Don’t count on Thai project delays

I have been digging a little deeper into the Map Ta Phut issue and it looks like expectations of major delays to projects at the site were a little premature.

Construction has not stopped despite a ruling by Thailand’s Central Administrative Court to stop work on 76 projects at the site. The ruling was directed at the government which has so far not asked companies to halt work as all the projects have received environmental clearance. The government has now appealed to the Supreme Court and Thai companies are also planning to approach the court.

Although work is ongoing companies may not receive permission to commission their projects if the issue is not resolved quickly. The first of the major projects due at Map Ta Phut is PTT Chem’s 1m tonnes/year cracker. The company is still hoping to commission this at the end of the year though it is unlikely to run at full capacity until a new gas processing facility is brought onstream in first quarter of 2010. PTT Chem’s plan is carry out a maintenance shutdown at one of its smaller crackers to divert feedstock to the new cracker during the commissioning period.

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Pic source: Wikimedia Commons

Nobody is very clear on how quickly the government will be able to sort out the Map Ta Phut problem. I was told by one Thai analyst that anyone giving dates is surely bluffing. But he believed that it is likely to take months rather than years to work out a compromise.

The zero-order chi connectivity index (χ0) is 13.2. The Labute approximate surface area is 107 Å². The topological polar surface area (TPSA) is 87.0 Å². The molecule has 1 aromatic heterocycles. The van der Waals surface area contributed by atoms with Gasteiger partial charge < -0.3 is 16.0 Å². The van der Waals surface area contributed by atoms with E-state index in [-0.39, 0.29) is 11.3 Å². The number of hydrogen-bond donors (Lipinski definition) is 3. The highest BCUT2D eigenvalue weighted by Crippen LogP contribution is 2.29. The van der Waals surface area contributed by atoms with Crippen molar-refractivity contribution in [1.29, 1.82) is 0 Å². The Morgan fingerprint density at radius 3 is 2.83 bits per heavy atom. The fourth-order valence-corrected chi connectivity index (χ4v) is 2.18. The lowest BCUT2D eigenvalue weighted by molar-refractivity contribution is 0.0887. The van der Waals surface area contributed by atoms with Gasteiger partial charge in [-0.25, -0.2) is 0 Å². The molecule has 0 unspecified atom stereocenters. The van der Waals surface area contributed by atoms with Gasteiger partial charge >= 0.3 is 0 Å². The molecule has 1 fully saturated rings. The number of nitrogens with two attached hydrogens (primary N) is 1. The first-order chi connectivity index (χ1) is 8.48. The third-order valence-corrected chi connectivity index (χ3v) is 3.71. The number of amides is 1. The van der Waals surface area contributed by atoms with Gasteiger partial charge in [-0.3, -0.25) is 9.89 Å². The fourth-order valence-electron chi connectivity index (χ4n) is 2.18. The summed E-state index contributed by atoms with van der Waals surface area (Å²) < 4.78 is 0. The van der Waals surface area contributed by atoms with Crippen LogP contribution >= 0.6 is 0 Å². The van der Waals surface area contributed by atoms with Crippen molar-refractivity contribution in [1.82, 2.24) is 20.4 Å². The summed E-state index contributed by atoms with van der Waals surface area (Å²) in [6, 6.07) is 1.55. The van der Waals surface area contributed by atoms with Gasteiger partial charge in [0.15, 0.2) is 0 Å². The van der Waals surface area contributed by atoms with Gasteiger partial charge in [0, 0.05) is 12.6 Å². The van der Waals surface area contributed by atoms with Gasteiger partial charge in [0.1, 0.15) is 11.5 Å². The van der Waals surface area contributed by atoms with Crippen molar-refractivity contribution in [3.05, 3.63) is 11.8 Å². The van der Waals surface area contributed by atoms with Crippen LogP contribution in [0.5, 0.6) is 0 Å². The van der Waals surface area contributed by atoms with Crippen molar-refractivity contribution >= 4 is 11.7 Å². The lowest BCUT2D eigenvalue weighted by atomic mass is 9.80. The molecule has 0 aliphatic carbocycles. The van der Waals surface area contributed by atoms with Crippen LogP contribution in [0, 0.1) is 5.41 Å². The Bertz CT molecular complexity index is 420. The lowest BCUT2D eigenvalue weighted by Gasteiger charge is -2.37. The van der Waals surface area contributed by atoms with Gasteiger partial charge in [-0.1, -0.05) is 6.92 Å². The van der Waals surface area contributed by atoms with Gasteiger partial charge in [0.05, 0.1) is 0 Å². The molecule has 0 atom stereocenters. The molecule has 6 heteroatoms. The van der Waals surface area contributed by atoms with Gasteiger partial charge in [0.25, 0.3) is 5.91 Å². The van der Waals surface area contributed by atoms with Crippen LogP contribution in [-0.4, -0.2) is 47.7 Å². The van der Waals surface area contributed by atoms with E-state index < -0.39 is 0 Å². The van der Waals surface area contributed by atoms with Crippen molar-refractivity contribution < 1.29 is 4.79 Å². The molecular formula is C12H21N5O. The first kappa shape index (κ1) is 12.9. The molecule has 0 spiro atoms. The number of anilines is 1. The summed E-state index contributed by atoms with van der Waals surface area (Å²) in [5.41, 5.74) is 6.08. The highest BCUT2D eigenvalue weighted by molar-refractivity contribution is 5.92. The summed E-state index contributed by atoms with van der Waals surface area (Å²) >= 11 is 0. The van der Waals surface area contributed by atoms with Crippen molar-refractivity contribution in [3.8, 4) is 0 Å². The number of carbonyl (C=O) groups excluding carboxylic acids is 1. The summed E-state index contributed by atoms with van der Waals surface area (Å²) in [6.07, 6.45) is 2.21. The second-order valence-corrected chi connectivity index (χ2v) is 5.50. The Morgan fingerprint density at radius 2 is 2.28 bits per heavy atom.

The government is certainly under a great deal of pressure – investment, employment and GDP will be hit if projects at Map Ta Phut get delayed but at the same time it cannot afford to ignore the demands of the local people.

And what the people want is full implementation of Section 67 of Thailand’s 2007 constitution. This guarantees Thai people the right to participate with the State in preserving the environment and stop any project or activity which may damage the environment unless it has been evaluated and approved by an independent body made up of representatives from private environmental and health organisations.

But the government has yet to form an independent body or pass a law that companies can follow while seeking environmental clearance for their projects.

It will certainly do so now which means that companies will need to carry out a Health Impact Assessment (HIA) study besides the Environmental Impact Assessment study (HIA). And this, in the words of the analyst, will not only take more time but will also be a tougher hurdle to clear.

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